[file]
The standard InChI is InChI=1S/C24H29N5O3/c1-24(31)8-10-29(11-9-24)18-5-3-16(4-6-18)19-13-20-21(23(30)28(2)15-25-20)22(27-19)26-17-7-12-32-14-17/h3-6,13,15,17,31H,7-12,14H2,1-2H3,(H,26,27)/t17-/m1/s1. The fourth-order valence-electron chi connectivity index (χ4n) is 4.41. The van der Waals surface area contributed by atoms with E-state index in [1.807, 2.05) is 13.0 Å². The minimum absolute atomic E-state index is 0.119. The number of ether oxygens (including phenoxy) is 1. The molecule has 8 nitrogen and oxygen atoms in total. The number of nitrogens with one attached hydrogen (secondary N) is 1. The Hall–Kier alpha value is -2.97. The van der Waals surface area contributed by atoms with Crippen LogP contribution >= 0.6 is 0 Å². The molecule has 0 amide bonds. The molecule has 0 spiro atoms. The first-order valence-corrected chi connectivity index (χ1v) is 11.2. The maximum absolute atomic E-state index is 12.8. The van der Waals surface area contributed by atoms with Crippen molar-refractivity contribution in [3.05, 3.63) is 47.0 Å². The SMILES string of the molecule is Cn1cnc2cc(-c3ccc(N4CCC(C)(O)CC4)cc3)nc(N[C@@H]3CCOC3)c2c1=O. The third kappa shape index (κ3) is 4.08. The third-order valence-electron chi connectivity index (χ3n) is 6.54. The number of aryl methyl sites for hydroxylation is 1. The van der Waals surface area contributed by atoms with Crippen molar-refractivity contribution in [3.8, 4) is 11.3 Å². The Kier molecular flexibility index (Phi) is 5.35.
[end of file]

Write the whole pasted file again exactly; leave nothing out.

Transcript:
The standard InChI is InChI=1S/C24H29N5O3/c1-24(31)8-10-29(11-9-24)18-5-3-16(4-6-18)19-13-20-21(23(30)28(2)15-25-20)22(27-19)26-17-7-12-32-14-17/h3-6,13,15,17,31H,7-12,14H2,1-2H3,(H,26,27)/t17-/m1/s1. The fourth-order valence-electron chi connectivity index (χ4n) is 4.41. The van der Waals surface area contributed by atoms with E-state index in [1.807, 2.05) is 13.0 Å². The minimum absolute atomic E-state index is 0.119. The number of ether oxygens (including phenoxy) is 1. The molecule has 8 nitrogen and oxygen atoms in total. The number of nitrogens with one attached hydrogen (secondary N) is 1. The Hall–Kier alpha value is -2.97. The van der Waals surface area contributed by atoms with Crippen LogP contribution >= 0.6 is 0 Å². The molecule has 0 amide bonds. The molecule has 0 spiro atoms. The first-order valence-corrected chi connectivity index (χ1v) is 11.2. The maximum absolute atomic E-state index is 12.8. The van der Waals surface area contributed by atoms with Crippen molar-refractivity contribution in [3.05, 3.63) is 47.0 Å². The SMILES string of the molecule is Cn1cnc2cc(-c3ccc(N4CCC(C)(O)CC4)cc3)nc(N[C@@H]3CCOC3)c2c1=O. The third kappa shape index (κ3) is 4.08. The third-order valence-electron chi connectivity index (χ3n) is 6.54. The number of aryl methyl sites for hydroxylation is 1. The van der Waals surface area contributed by atoms with Crippen molar-refractivity contribution in [3.8, 4) is 11.3 Å². The Kier molecular flexibility index (Phi) is 5.35.